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Army Signal Classification Challenge

About the Challenge
The Army is seeking innovative approaches, leveraging machine learning/deep learning, to conduct blind radio frequency signal analysis.

Posted By: Department of Defense--Military Programs, Research, Development, Test, and Evaluation
Category: Scientific/Engineering
Skill: Algorithms Interest: Science & Research Partnership With: Department of Defense
Submission Dates: 12 a.m. ET, Apr 30, 2018 - 12 a.m. ET, Aug 13, 2018 Judging Dates: Jul 06, 2018 - Aug 13, 2018 Winners Announced: Aug 27, 2018

Registration will be conducted on a third-party site:

Did you know the Army Rapid Capabilities Office (RCO) is sponsoring a Blind Signal Classification Challenge where the winners will split $150,000? Set to launch on April 30, the challenge is seeking new technologies that apply artificial intelligence and machine learning to signal identification and classification. This effort invites anyone who can bring machine learning algorithms and the supporting processes, methods and tools needed to improve the speed and agility of blind signal identification and classification within the electromagnetic spectrum. The RCO hopes the technology from the challenge will lead to advancements in how Electronic Warfare Officers identify and react to these signals on the battlefield.

The Government intent is for solvers to present advanced algorithms and AI implementations with a high degree of classification accuracy and performance (e.g., speed of classification, low CPU resource requirement) that would allow for ease of integration within existing systems.  This research goal is to promote innovation and advancement in the area of signal processing. In exchange for cash prizes, the government is seeking a brief technical paper describing the methodology of the specific implementation, to include both the model architecture and training process, including the hyper-parameter optimization process. In order to fully understand the approach, essential source code elements must be provided that show the implementation of the model and training process. Participants’ solutions for each test dataset will be scored independently based on a cross-entropy loss function. Participants will have an aggregate score based on their individual CSV file submissions for each test dataset.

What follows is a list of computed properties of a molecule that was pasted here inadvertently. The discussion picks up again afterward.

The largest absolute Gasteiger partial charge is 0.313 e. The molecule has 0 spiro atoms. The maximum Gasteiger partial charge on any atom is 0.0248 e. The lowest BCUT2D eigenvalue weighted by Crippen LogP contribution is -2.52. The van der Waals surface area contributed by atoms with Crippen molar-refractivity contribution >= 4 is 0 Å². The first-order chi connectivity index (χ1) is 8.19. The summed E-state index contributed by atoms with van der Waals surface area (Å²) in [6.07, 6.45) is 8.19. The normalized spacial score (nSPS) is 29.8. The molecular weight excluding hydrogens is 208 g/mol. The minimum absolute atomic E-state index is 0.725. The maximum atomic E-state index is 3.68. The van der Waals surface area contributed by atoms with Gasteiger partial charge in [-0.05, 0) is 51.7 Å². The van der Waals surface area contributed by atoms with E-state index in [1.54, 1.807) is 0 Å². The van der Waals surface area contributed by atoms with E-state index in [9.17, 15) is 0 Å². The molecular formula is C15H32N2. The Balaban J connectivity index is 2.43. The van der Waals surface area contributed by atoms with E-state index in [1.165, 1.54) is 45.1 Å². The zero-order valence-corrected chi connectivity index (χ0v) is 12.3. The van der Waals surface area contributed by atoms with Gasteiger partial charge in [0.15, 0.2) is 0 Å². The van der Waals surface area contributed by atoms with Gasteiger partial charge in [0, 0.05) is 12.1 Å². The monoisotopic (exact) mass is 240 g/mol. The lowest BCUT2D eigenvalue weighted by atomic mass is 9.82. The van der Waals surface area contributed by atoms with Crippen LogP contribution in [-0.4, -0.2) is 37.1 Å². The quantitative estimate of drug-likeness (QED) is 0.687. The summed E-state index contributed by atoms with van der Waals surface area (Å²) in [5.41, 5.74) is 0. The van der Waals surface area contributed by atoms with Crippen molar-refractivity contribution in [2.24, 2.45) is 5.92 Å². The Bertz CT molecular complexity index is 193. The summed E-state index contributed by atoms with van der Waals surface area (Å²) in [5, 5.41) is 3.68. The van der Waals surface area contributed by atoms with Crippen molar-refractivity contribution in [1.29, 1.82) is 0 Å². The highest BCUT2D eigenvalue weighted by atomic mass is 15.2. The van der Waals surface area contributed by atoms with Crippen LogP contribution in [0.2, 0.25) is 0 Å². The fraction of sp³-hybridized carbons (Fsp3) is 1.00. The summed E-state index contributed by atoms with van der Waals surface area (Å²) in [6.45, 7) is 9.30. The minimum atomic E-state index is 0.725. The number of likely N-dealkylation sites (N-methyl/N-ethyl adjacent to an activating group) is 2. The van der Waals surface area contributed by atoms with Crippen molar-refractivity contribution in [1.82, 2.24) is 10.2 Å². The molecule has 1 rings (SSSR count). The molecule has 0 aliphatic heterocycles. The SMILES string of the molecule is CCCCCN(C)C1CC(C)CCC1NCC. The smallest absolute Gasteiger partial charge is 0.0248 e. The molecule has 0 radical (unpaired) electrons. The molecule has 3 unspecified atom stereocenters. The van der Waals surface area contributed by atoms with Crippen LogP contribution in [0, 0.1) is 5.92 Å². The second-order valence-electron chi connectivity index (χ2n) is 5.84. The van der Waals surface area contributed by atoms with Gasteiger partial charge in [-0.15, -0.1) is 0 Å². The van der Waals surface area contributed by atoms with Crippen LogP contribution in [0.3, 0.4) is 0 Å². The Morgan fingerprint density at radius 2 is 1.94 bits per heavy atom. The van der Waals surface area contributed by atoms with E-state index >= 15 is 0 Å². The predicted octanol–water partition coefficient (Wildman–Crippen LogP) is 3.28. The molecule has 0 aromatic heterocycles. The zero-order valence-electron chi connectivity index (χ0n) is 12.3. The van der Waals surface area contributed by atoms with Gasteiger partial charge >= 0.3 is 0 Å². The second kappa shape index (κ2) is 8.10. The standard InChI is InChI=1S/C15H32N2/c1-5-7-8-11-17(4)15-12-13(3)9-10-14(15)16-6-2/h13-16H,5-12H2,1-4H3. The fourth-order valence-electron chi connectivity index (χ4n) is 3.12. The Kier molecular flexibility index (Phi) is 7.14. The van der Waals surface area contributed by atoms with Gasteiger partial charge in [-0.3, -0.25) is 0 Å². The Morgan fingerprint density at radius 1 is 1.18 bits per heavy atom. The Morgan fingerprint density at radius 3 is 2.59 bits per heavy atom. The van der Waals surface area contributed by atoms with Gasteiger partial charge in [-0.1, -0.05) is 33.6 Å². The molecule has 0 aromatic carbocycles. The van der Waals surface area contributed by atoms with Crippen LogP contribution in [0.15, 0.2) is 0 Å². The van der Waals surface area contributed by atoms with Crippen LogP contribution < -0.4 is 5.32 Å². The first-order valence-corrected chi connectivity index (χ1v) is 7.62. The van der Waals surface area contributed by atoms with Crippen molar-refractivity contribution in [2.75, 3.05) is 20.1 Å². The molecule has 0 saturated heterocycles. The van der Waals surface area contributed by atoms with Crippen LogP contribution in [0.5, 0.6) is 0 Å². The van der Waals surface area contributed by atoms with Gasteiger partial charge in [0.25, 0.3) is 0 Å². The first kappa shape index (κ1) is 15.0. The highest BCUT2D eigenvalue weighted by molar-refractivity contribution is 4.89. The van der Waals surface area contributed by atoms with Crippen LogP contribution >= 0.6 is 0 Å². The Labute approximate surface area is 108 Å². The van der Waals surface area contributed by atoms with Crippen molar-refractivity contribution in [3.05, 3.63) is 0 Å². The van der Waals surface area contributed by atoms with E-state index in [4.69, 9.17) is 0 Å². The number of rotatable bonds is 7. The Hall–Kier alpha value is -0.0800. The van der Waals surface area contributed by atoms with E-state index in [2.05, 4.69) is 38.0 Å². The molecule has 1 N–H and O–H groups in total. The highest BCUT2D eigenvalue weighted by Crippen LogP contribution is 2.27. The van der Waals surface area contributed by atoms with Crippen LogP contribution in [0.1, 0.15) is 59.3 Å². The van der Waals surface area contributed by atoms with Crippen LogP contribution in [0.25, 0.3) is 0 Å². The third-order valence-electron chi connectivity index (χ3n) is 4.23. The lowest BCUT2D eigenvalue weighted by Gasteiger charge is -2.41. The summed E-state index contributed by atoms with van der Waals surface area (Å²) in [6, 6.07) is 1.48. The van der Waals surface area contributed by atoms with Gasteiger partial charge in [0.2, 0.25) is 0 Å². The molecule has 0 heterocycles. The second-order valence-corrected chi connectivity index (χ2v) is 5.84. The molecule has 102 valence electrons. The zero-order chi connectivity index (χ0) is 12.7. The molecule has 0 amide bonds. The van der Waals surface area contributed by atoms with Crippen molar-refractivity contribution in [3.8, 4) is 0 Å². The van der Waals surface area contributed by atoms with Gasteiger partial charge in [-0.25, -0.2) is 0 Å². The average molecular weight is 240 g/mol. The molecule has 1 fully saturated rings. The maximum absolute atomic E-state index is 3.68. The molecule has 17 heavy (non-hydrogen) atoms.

Upon registration and approval participants will be given access to a third-party site to obtain access to the training dataset.

Judging Criteria

Multi-Class Logarithmic Loss Metric

Scoring Metric

Submissions are evaluated using a multi-class logarithmic loss metric, with scores ranging from 0 to 100. Each test instance has been labeled with one true class of 24 possible classes. For each test instance, i, you must submit a set of 24 predicted probabilities, pi,j., where j=1, 2, …, 24. The formula used to compute your score is then,


Submission File

Participants will submit CSV files that contain their results across the test instances. These results are expected in the format of a confusion matrix that shows the predicted probabilities across each of the modulation classes for each test instance. Results will be scored from a scale of 0-100, with 100 being the highest possible score. The logloss function will be calculated across the submitted results and the resulting score will be a function of 100/(1-logloss).

Participant solutions must be submitted in CSV format for each test dataset, and must provide predicted probabilities for every test instance and modulation class. An example CSV file is provided on the challenge site for competitor reference.

Your submitted file for test set 1 must be named “TestSet1Predictions.csv” and your predictions for test set 2 must be named “TestSet2Predictions.csv”.

The 24 modulations to predict are: BPSK,QPSK, 8PSK, 16PSK, QAM16, QAM64, 2FSK_5KHz, 2FSK_75KHz, GFSK_75KHz, GFSK_5KHz, GMSK, MSK, CPFSK_75KHz, CPFSK_5KHz, APSK16_c34, APSK32_c34, QAM32, OQPSK, PI4QPSK, FM_NB, FM_WB, AM_DSB, AM_SSB, NOISE

The submission format is


with the first (header) row giving the test instance “ID” and the 24 modulation classes.

Note: In addition to the initial labeled training dataset provided upon the competition open date, solvers will be provided the first unlabeled test dataset approximately sixty (67) days after the start of the competition, with unlabeled test set 2 provided approximately fifteen (15) days after providing test set 1.  All participants must include results for both test datasets to be considered for award.

Signal Classification Solver Awards $150,000.00 Solver with winning algorithms who meet government terms and conditions will receive monetary awards from the government.
No solutions have been posted for this challenge yet.

Participants must register on the website enter.  All submissions must conform to the requirements set forth on 


Submit Solution
Submissions for this competition are being accepted on a third-party site. Please visit the external site for instructions on submitting:
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